As we roll into bike week, the mood was decidedly testy at the May 16 cycling committee meeting at City Hall, when the group had to absorb yet more negative news about how badly our Bike Plan is failing cyclists.
It's no surprise to Toronto cyclists to learn we're not excelling compared to European cities. More troubling is that we're not measuring up when it comes to Canadian cities either, according to a pair of researchers at Rutgers University in New Jersey, John Pucher and Ralph Buehler, whose report was before the committee.
Most of those assembled seemed to find the news embarrassing. Some, like veteran North York cyclist Clay McFayden, argued that the city is falling behind car-loving burbs like Brampton and Mississauga when it comes to promoting cycling. Others, including Andrew Wood, blamed the provincial and federal governments for not providing much-needed funds and leaving the city to fend for itself.
The report was eventually received and forwarded to several of the committee's subcommittees for more study.
Certainly, money from other levels of government couldn't hurt. The authors of Cycling Trends And Policies In Canadian Cities note that having a bike-friendly province, which Ontario is not (the Ministry of Transportation does help promote safer cycling but contributes no hard cash) makes the biggest difference.
In 1995, for example, Quebec adopted a bicycle policy to "increase the use of bicycles for transport." By 2000, weekly cycling rates in Quebec had doubled over 1991's, and 4,000 kilometres of new on- and off-road lanes had been added to the bikeway network. The province of Quebec also helps with half the maintenance.
Montreal leads Toronto in winter cycling rates despite its often frigid conditions and greater snowfall. Here, we just plow snow into bike lanes in winter.
Federal support for Ottawa's National Capital Pathway has also made a huge difference. Ottawa has more than twice our cycling rate, although we can claim "over three times as many reported cycling injuries," according to Pucher and Buehler. No doubt the injury rate among cyclists here has a little something to do with the fact that Ottawa has 822 kilometres of bikeways, while Toronto has only 252.
Pucher and Buehler observe that "Ontario plays virtually no role at all in promoting cycling, coordinating cycling programs or funding cycling infrastructure," leaving cities to do what they can on a voluntary basis.
Yes, we could do with more bucks from the province and feds, but at the same time, there's lots more Toronto could be doing to restrict cars. The city just lacks the political will. Pucher and Buehler point out that "only the politically easy measures have been adopted." The result is that we're shunting more cyclists onto bikeways in ravines, which are nicer to ride but a less practical option for those trying to get around the city on two wheels.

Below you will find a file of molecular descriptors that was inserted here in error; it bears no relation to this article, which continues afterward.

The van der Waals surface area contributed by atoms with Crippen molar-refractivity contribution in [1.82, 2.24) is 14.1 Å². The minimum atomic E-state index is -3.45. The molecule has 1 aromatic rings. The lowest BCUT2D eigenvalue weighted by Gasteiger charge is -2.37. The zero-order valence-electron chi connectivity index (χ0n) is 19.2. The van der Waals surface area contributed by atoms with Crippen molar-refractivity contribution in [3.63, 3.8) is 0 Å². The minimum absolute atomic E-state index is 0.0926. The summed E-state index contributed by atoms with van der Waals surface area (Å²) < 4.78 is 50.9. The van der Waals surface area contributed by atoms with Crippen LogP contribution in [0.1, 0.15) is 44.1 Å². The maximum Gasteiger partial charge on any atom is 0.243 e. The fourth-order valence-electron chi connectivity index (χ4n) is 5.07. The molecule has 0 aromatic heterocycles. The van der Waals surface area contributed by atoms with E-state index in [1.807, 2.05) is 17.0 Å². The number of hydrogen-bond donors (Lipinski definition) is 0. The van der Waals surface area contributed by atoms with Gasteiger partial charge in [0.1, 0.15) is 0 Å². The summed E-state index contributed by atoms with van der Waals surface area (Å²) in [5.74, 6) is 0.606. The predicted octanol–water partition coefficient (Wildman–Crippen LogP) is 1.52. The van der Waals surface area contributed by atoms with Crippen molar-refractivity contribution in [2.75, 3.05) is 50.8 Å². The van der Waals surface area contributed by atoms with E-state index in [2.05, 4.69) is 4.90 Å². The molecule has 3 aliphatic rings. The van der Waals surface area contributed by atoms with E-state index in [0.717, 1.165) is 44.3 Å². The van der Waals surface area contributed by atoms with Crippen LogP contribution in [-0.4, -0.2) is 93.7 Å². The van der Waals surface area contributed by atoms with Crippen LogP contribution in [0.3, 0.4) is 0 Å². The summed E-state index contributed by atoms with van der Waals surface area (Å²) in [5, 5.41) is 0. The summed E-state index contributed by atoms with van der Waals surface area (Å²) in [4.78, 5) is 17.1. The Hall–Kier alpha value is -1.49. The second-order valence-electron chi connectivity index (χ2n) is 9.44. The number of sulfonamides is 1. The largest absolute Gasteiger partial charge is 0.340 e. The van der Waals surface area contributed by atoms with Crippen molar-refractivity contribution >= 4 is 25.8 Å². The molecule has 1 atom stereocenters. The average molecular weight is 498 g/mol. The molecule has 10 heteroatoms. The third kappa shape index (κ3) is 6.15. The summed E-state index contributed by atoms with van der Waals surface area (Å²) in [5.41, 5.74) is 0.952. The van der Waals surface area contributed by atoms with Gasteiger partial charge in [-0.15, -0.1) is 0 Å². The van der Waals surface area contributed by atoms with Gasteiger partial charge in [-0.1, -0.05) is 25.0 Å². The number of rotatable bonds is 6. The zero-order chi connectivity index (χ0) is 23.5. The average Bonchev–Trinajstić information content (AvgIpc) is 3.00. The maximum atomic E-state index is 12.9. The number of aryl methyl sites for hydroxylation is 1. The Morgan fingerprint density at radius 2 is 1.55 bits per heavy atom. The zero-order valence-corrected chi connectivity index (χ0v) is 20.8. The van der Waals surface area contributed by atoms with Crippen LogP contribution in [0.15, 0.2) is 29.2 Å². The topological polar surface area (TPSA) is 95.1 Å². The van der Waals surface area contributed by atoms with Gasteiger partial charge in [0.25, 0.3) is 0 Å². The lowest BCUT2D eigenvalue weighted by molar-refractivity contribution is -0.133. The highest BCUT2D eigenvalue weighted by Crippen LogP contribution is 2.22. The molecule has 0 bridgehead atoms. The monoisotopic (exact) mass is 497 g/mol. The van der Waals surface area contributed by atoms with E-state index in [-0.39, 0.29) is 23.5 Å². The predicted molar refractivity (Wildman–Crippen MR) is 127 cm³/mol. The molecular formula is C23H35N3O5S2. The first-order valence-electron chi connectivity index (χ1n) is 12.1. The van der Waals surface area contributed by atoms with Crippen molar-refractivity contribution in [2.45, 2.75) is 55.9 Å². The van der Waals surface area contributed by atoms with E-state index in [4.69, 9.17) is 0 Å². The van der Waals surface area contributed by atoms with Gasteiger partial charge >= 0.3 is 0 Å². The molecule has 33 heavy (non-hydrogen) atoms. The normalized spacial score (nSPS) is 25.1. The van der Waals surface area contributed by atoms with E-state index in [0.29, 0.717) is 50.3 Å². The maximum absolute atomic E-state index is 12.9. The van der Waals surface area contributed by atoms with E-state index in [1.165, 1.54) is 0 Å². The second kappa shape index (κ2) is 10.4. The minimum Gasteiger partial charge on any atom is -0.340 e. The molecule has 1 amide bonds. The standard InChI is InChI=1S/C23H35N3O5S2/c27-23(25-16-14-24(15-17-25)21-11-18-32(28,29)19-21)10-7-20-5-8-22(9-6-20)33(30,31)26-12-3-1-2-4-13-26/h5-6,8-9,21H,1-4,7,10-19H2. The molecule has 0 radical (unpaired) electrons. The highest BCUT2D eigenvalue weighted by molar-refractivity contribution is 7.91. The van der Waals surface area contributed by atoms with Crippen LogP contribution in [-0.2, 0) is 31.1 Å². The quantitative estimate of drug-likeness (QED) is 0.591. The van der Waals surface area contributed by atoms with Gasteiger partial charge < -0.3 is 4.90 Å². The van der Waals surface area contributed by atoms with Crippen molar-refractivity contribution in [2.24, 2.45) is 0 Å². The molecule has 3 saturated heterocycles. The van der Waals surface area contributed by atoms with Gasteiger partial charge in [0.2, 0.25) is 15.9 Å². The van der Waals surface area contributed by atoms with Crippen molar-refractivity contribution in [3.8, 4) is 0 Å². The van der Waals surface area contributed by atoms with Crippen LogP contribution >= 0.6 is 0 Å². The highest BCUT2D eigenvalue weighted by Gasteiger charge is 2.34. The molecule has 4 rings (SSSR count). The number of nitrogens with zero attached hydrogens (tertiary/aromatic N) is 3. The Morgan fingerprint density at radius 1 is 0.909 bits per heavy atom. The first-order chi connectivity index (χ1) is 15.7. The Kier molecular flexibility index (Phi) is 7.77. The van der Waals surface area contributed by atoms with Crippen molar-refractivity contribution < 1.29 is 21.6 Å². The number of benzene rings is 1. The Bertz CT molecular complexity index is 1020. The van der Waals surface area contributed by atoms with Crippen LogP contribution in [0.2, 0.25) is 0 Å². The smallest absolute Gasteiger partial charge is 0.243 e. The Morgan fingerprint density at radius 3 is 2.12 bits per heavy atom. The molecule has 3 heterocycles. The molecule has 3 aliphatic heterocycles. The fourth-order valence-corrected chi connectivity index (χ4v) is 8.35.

Indeed, the political modus of the current council is to choke when it comes to providing for bikes, even in easier instances. "Roadical" moves like a Bloor Street bike lane don't even make it past the consultation stage, even though Bloor has a lot of things going for it from a technical standpoint. Bike lanes are also not part of a redesign of Richmond. Ditto for St. Clair, where a redesign for the streetcar right-of-way doesn't include a bike lane, despite the avenue's great width.
On Royal York, council squeezed a bike lane link to the lake from the standard 1.5-metre width to 1.2 metres last week after howls of protest from car-loving area residents.
Martin Koob of the Toronto Bicycling Network says council's decision sets a bad precedent if "citywide policies can be sacrificed when local councillors oppose them in their wards." Others, like Derek Chadbourne of Advocacy for Respect for Cyclists, mused about calling for the resignation of cycling committee chair Councillor Adam Giambrone for his support of the Royal York bike plan.
"It's a sad day for cyclists when Adam Giambrone doesn't support cycling," says Chadbourne.
Giambrone, for his part, agrees the Royal York solution is not ideal, especially for a major north-south link in the west end. "But a lot of avid cyclers on council are in support," he counters, and adds, "We have more money for the Bike Plan this year, and I'm expecting to get more next year."
Cyclists will be happy to hear that. Right now, they're being squeezed off the road.